Writing a Book Takes (at least) a Year

Writing a Book Takes (at least) a Year

You can write a book in three weeks, but you should take a year.

The students in my Christian Book Writing Course are amazing. Each one of them had it in their minds that they’d write their books in two or three months. Each of them found out that doing it right takes a year.

It only takes two or three months to get through the material in my course (when we’re doing it live once a week), but then the real work starts.

What is the real work?

The real work is the difference between good books that never get read and great books that do.

It’s the tedious part after the first, second, and third drafts and after beta readers have broken your heart.

What I tell my ghostwriting clients is that I can write a book in a month (maybe even three weeks),

I can write a good book in three months,

And I can write a great book in six months. Now, I’ve written over a hundred books, and I will still need six months to do your book justice. But even if I write a great book in six months, I still think it would be better after a year.

The main thing that should be happening in this extra time is feedback, feedback, feedback.

You don’t know what you don’t know. You need people to read your book and tell you that what you thought was clear is not entirely clear. You need to know what you thought was interesting is not so interesting. You need to know if what you thought were helpful illustrations to your points were actually self-indulgent talking at the reader about your life. You need to see where you added something that doesn’t fit.

You need to do this because God has called you to reach people, and you won’t reach people if you don’t write the reader-centric, attention-grabbing, powerfully significant idea-sharing message that God has placed in your heart.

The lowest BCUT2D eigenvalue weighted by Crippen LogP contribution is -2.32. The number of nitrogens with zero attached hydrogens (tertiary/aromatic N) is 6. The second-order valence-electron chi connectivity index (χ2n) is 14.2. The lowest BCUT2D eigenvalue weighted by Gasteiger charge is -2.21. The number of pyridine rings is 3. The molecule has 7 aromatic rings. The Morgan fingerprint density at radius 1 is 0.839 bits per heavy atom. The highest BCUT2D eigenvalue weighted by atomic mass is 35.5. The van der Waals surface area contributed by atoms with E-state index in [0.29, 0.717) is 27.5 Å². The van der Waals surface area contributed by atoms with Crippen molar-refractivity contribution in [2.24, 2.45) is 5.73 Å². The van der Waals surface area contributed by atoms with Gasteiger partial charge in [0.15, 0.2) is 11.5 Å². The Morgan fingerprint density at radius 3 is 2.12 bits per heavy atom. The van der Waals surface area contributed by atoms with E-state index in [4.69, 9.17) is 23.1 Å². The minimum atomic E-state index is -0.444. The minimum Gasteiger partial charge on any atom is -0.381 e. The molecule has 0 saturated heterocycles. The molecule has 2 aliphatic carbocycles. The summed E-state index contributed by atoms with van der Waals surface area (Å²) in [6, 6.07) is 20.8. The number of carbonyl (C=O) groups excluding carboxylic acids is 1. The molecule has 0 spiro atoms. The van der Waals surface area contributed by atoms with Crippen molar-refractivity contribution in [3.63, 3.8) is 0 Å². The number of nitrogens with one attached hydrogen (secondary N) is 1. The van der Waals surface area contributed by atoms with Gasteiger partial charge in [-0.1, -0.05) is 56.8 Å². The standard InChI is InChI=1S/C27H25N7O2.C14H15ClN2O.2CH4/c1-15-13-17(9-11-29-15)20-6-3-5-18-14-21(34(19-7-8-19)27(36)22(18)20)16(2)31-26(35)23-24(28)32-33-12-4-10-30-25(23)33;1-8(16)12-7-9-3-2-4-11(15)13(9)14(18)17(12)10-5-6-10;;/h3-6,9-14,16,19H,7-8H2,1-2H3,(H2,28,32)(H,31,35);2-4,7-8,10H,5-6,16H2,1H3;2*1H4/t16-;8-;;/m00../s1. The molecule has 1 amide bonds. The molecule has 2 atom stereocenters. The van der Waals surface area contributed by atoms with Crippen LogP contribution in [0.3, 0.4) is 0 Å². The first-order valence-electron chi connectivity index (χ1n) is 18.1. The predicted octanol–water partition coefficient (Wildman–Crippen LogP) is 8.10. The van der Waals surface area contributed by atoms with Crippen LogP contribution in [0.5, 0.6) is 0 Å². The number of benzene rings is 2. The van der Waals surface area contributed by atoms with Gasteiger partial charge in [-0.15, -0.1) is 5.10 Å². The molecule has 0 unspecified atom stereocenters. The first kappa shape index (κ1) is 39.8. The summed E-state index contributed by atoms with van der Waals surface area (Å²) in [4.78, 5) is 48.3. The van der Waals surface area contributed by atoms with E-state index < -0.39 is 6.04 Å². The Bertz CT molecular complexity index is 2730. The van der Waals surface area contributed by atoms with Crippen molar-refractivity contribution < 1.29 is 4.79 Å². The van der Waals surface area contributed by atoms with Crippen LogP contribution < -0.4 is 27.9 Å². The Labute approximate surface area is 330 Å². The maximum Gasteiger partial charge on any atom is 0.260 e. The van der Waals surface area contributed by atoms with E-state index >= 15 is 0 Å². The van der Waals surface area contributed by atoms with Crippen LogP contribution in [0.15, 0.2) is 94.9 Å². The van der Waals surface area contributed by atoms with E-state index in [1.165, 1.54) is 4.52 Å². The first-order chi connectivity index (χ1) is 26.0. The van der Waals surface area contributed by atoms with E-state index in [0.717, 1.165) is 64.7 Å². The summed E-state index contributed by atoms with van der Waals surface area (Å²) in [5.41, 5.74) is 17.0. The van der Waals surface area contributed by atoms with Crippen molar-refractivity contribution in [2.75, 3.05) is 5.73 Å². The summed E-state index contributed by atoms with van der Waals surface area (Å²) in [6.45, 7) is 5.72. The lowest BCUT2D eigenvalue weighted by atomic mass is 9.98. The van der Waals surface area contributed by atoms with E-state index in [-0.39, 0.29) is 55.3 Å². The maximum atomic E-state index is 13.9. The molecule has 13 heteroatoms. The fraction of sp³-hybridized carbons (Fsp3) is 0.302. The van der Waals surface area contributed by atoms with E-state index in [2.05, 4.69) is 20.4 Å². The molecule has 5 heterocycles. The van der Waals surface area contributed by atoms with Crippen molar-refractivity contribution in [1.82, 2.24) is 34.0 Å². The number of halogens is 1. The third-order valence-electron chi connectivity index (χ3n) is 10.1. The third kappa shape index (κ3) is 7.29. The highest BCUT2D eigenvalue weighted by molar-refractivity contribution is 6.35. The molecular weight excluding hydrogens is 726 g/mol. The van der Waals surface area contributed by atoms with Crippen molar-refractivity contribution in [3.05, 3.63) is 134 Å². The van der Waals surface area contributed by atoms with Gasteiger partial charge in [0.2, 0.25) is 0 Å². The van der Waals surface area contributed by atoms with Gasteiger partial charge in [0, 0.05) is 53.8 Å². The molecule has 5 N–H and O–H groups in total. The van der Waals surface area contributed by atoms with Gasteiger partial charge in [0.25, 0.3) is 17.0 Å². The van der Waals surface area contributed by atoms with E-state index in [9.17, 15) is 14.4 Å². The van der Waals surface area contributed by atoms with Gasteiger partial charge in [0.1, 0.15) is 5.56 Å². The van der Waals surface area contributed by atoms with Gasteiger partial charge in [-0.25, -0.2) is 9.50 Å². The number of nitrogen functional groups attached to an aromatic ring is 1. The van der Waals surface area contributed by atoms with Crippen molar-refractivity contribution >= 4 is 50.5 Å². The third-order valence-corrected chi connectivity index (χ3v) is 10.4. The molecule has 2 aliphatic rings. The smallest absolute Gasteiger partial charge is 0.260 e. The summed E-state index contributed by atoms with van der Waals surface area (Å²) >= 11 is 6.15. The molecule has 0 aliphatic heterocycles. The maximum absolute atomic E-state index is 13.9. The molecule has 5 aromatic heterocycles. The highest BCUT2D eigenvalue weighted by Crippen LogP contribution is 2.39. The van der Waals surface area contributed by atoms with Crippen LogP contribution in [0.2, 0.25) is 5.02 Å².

You have to educate people, but you also have to entertain people. You have to grip them emotionally and get them totally invested in who you are as an authority on your subject who loves and cares about them and knows the way forward.

The things you wrote but didn’t need in your book may be true; that is, you may be an authority on the subject, and you may love and care about your reader, but to make that come across in your book takes a lot of work.

Another great reason to give yourself a year is that you need at least that much time for promotion and audience building—a discussion for another time.

My students are exceptional because they have accepted this truth and slugged it out. They’ve honed their messages and taken the feedback like champs. It can be hard to get criticized each time they submit work, but they take it because they know they want to write the best books they are capable of writing.

But here, I want to add a caveat:

For some people, perfectionism can masquerade for this careful work we’re talking about. Some write and write for years but never publish out of fear. As much as I’m encouraging you in this post to take the time you need to write a great book, at some point, you will have to “ship,” as they say. You will have to publish it. It won’t be perfect. That’s what the second edition is for (and third, and fourth, and fifth…).

Get someone to help you see when you just need to hit “publish” because, at some point, you just need to trust God to use it however He wants to.

I pray God helps you write something you are proud of this week, and I pray your book changes lives.

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